Javier Milei: The ‘chainsaw’ candidate who challenges the Argentine left and right

Javier Milei: The ‘chainsaw’ candidate who challenges the Argentine left and right


Carried by a wave of screaming fans brandishing a chainsaw in the open, the man of the hour approached center stage.

He looked around and shouted angrily “Chainsaw! Chainsaw! – A war cry quickly picked up by his followers who called for a massacre.

All around them, shouts, chants and traffic horns blaring loudly.

This was not a WWE wrestling show, but the 2023 presidential race in Argentina, where political outsider Javier Milei is the leading candidate. His repeated appearances wielding a chainsaw at campaign rallies – as he did at the demonstration described above in the coastal city of Mar del Plata on September 12 – symbolize promises to slash government spending, eliminate public subsidies and “break with the status quo”. ”

Milei, an economist and former political commentator, surprised Argentina’s political scene in August when he won the majority of the coalition primary elections that most observers consider indicative of the next presidential contest, scheduled for October 22. .

Argentine politics has largely been dominated by the same groups for the past 20 years, and Milei represents a new outside force that is aggressively attacking the traditional power brokers on both sides of the aisle. It’s a familiar story that draws comparisons to the rise of other far-right stars such as former US President Donald Trump and former Brazilian President Jair Bolsonaro.

Like Bolsonaro, Milei rose to prominence at a time of major economic crisis in his country: Argentina’s annual inflation reached 124% in August, its highest level in more than 32 years, and food prices in particular grew by 15% compared to the previous month, according to the National Institute of Statistics and Censuses INDEC. And like Trump, Milei has known how to channel a feeling of anger towards a political class perceived as distant and ineffective.

To the Trumpian slogan, ‘Drain the swamp,’ Milei’s supporters shout “Everyone go away!!” which translates to “Let them all go!” – an expression of fury towards politicians on both sides of the aisle. The Argentine left is currently in government, after the right-wing government from 2015 to 2019.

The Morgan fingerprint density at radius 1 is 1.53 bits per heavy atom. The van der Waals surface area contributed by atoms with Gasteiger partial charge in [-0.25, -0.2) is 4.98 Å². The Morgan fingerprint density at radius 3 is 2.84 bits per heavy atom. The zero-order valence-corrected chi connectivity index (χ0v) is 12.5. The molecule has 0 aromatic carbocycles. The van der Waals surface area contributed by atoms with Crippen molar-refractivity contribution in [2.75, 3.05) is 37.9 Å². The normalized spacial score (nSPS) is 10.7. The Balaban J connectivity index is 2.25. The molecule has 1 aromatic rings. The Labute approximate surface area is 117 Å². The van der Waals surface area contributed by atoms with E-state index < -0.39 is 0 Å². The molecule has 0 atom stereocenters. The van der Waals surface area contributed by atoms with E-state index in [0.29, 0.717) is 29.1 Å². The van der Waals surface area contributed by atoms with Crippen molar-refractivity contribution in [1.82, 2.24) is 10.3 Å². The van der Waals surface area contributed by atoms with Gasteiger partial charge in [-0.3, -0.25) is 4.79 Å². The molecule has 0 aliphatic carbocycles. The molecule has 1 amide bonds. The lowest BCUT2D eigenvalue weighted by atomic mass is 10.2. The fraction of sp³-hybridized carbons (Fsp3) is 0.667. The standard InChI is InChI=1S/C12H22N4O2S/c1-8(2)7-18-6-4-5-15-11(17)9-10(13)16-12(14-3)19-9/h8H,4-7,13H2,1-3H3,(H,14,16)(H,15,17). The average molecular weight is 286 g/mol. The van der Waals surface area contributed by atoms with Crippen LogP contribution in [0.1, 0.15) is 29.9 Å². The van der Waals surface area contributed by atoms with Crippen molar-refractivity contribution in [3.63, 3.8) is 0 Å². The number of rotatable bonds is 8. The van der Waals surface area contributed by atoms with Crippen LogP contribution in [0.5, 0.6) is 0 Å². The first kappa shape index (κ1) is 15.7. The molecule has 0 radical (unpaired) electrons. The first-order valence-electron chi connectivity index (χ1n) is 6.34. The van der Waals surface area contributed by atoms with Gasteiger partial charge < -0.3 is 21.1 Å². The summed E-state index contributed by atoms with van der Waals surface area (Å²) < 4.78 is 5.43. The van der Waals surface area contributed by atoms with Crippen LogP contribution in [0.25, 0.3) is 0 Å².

Milei presents himself as the renewal candidate, an offer that clearly struck a chord with people in the primary vote. The question now is whether her strategy will hold up during next month’s national vote.

“I will vote for Milei because I think she will change things,” says Eduardo Murchio, a taxi driver in Buenos Aires, the capital of Argentina. “I’m tired of the same faces, the same governors (…), I’m 40 years old and it’s always the same story,” he told Reuters.

Milei, who is not married and lives with five English mastiffs (one of them named after neoliberal economist Milton Friedman), describes himself as a libertarian and “anarcho-capitalist.” He has promised to cut public subsidies and get rid of culture ministries; education; atmosphere; and women, gender and diversity; among several others.

Perhaps Milei’s most significant proposal is to dollarize Argentina, a radical plan that, according to him, is the definitive solution to the country’s chronic inflation problems. Replacing the peso with the US dollar and giving up a sovereign monetary policy would hardly be a new approach in Latin America, where Ecuador, El Salvador and Panama use the US dollar, but it has not been tested in a country as large as Argentina.

But Milei’s skill as a macroeconomic strategist has also not been tested; He worked as a financial analyst in the private sector before entering politics.

“Opening the economy without any protective barrier has never happened in Argentina,” said Javier Marcus, a finance professor at the National University of Rosario in Buenos Aires. While other countries have effectively stabilized prices thanks to dollarization, giving up monetary policy would effectively mean giving up Argentina’s ability to influence its own country’s finances.